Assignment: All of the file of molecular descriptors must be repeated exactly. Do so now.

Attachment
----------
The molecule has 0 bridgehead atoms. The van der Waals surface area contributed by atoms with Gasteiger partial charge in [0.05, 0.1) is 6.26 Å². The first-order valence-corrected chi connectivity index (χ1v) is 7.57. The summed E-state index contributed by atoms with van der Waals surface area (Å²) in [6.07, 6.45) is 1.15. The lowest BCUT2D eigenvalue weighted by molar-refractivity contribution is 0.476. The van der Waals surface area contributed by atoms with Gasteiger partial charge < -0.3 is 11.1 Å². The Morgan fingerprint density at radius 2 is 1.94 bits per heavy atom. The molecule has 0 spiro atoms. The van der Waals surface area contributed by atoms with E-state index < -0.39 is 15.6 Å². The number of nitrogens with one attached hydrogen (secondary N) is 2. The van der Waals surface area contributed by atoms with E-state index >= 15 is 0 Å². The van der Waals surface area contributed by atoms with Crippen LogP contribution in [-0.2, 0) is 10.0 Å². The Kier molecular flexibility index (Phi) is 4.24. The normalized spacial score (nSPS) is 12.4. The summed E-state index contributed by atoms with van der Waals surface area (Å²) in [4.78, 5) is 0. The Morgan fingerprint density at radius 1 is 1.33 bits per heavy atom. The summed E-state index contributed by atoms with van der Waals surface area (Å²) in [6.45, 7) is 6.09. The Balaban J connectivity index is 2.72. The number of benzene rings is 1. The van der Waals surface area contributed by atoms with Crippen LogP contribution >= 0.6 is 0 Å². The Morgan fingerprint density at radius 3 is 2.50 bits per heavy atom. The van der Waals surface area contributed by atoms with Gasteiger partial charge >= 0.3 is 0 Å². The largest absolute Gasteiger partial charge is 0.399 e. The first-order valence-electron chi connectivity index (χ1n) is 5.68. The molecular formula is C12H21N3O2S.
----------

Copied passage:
The molecule has 0 bridgehead atoms. The van der Waals surface area contributed by atoms with Gasteiger partial charge in [0.05, 0.1) is 6.26 Å². The first-order valence-corrected chi connectivity index (χ1v) is 7.57. The summed E-state index contributed by atoms with van der Waals surface area (Å²) in [6.07, 6.45) is 1.15. The lowest BCUT2D eigenvalue weighted by molar-refractivity contribution is 0.476. The van der Waals surface area contributed by atoms with Gasteiger partial charge < -0.3 is 11.1 Å². The Morgan fingerprint density at radius 2 is 1.94 bits per heavy atom. The molecule has 0 spiro atoms. The van der Waals surface area contributed by atoms with E-state index < -0.39 is 15.6 Å². The number of nitrogens with one attached hydrogen (secondary N) is 2. The van der Waals surface area contributed by atoms with E-state index >= 15 is 0 Å². The van der Waals surface area contributed by atoms with Crippen LogP contribution in [-0.2, 0) is 10.0 Å². The Kier molecular flexibility index (Phi) is 4.24. The normalized spacial score (nSPS) is 12.4. The summed E-state index contributed by atoms with van der Waals surface area (Å²) in [4.78, 5) is 0. The Morgan fingerprint density at radius 1 is 1.33 bits per heavy atom. The summed E-state index contributed by atoms with van der Waals surface area (Å²) in [6.45, 7) is 6.09. The Balaban J connectivity index is 2.72. The number of benzene rings is 1. The van der Waals surface area contributed by atoms with Crippen LogP contribution >= 0.6 is 0 Å². The Morgan fingerprint density at radius 3 is 2.50 bits per heavy atom. The van der Waals surface area contributed by atoms with Gasteiger partial charge >= 0.3 is 0 Å². The largest absolute Gasteiger partial charge is 0.399 e. The first-order valence-electron chi connectivity index (χ1n) is 5.68. The molecular formula is C12H21N3O2S.